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Banning trans fats. Requiring calorie counts and nutritional information be printed on menus. Reforming school lunches. Even banning the toy from McDonald's Happy Meals. There has been a recent spate of local laws that are attempting to curb the "obesity crisis" through legislation. While some are lauded and others mocked, nobody seems to be able to agree as to whether or not these laws are a good thing. Should the government be involved in telling people if they can put pie in their pie-hole?
Call them the anti-anti-obesity laws: Over the past few months state legislators in many states including Alabama, Florida, Georgia, Utah, Tennessee and most recently, Ohio, have quietly passed legislation that would limit communities from passing anti-obesity laws. What's going on -- are states saying they want you to die young from heart disease and diabetes? Or are they saying they respect people's ability to make their own choices when it comes to what they eat?
Neither, actually. The new laws, often quietly slipped in at the 11th hour, seem to be more about who gets to make the laws than about what's in them. Local governments are getting cut out in favor of larger, more comprehensive laws that will come down from the state or national level.
On one hand, writes The New York Times, "In some cases, lawmakers are responding to complaints from business owners who are weary of playing whack-a-mole with varying regulations from one city to the next.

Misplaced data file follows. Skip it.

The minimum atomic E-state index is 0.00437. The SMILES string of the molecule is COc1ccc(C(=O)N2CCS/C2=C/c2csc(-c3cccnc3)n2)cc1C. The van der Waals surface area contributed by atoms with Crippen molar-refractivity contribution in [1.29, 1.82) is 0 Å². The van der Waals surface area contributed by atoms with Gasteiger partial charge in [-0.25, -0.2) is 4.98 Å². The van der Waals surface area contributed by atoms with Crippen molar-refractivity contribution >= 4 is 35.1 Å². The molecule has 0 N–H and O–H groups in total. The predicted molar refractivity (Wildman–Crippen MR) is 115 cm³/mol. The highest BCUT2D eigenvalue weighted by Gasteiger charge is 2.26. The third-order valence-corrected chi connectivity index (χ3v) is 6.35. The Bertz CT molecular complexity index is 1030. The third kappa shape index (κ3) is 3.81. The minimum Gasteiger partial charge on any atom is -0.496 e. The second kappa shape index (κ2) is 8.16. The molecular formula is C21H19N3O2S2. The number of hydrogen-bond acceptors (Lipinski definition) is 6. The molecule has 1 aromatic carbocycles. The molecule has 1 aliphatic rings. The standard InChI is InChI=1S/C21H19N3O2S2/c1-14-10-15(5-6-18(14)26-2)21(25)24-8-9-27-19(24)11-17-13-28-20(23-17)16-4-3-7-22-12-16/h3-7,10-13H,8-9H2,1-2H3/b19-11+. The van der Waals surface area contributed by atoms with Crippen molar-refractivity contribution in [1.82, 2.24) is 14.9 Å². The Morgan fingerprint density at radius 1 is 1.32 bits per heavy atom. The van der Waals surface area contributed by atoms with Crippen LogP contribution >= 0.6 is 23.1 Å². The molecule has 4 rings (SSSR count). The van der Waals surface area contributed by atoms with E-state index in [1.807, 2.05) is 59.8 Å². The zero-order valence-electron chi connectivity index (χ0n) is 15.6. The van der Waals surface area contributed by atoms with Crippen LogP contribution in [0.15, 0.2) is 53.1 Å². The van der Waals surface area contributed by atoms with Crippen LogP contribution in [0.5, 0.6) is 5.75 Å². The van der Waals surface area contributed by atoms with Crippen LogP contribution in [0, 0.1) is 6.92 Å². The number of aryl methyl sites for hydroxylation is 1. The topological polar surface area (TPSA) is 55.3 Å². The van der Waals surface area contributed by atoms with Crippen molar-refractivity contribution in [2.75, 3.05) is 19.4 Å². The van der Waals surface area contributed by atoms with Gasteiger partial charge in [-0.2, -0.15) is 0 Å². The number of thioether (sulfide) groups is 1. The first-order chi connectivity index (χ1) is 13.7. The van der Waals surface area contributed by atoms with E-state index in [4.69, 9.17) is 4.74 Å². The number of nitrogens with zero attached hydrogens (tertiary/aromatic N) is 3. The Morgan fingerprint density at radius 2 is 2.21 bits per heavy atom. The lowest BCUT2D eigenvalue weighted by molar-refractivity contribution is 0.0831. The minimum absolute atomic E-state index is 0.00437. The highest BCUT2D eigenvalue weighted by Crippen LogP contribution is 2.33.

But on the other hand it makes it harder for communities to enact laws that will support specific issues that they face. Says William H. Roach Jr., chairman of the American Heart Association, “This battle will involve policy changes at all levels of government, but it is easier fought locally because it allows greater accountability to ensure implementation and addresses the unique needs of communities.”
Either way it seems that all of the laws open the door for more discrimination against overweight and obese people, a problem which is already rampant in healthcare today. Just recently it was discovered that obese women are being refused gynecological care in some places solely because of their weight.
Do you think government should be able to legislate health? And if so, should it be done by the city, the state or the federal government?